There is nothing inherently wrong with working hard and developing a great knowledge base and experience over many years. However, standing on stage or at the front of the class telling people how clever you are and how knowledgeable you are, can create the impression that you spend rather too much time reading your own headlines.
Some years ago, a really famous management guru came to talk in London. This chap is very well known for his achievements as a captain of industry and the author of several best selling books. His introduction was full of his own achievements, the number of books sold, who he had worked with and how difficult it was to find trustworthy domestic staff in California to look after houses while he is away making speeches. After 20 minutes of this I stood up and left.
Was he a good speaker? Well, he could certainly talk. Was it interesting? It was fascinating, but only to him. I attended because I wanted to find out his success strategies. I attended because I wanted to hear about the obstacles he had overcome on his way to the top. I attended because he had a great reputation as a businessman and I was willing to give up my evening to see what makes him tick. I left disappointed. I did not want to hear about how many books he anticipates selling this year, or the incidents with his domestic staff or his battles with his ex-partner about who has custody of their daughter at the weekends.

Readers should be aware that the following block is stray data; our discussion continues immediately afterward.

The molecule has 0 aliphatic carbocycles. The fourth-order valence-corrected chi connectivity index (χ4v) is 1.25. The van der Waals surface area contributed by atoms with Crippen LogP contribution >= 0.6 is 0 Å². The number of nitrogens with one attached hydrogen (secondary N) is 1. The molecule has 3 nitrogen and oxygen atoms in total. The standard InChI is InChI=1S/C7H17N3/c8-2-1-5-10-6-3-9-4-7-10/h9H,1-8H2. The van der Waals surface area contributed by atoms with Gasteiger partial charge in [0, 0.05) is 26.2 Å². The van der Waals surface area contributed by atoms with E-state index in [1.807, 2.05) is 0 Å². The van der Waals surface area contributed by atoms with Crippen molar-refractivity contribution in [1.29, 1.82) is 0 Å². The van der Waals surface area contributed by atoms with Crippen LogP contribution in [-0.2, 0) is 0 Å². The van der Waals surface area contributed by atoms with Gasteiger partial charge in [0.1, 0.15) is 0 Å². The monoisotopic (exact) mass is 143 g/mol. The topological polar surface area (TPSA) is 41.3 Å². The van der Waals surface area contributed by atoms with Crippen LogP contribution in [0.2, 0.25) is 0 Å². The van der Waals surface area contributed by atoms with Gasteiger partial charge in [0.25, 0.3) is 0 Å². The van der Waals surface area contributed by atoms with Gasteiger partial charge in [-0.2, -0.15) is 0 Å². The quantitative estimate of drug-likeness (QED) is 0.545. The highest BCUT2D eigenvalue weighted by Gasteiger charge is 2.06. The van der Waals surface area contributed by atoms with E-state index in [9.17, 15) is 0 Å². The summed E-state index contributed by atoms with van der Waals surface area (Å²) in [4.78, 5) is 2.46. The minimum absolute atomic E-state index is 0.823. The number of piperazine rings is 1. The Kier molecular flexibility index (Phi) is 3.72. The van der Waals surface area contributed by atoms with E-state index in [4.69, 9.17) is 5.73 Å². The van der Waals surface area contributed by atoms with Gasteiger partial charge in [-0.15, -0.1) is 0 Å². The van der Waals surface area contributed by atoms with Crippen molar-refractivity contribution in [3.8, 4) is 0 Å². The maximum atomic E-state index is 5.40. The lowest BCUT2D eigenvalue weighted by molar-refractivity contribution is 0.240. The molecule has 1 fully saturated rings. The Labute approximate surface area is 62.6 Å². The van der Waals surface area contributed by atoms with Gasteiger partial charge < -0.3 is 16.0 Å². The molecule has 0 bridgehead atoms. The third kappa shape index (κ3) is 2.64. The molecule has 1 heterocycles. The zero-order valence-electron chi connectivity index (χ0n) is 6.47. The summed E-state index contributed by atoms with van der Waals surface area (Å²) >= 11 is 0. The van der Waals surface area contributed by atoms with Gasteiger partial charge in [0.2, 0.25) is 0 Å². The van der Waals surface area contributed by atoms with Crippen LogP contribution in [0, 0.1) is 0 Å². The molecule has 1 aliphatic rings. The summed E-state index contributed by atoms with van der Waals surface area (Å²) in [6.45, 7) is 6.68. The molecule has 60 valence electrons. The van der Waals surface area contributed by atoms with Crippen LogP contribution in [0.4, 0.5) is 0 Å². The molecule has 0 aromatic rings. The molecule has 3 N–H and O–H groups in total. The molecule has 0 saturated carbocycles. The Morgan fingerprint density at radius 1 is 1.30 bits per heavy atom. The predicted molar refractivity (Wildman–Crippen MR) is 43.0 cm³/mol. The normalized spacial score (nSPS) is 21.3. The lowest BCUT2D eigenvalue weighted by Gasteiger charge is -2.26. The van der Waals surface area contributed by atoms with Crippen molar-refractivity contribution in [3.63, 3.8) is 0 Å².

Audiences are driven by self-interest. They want to know what is in it for themselves. It has to be relevant to them. Talking to people with respect, humility and empathy will always create a great rapport. If you come across as superior it will drive a wedge between you and them. Focus on the needs of the audience and it is hard to get it wrong.
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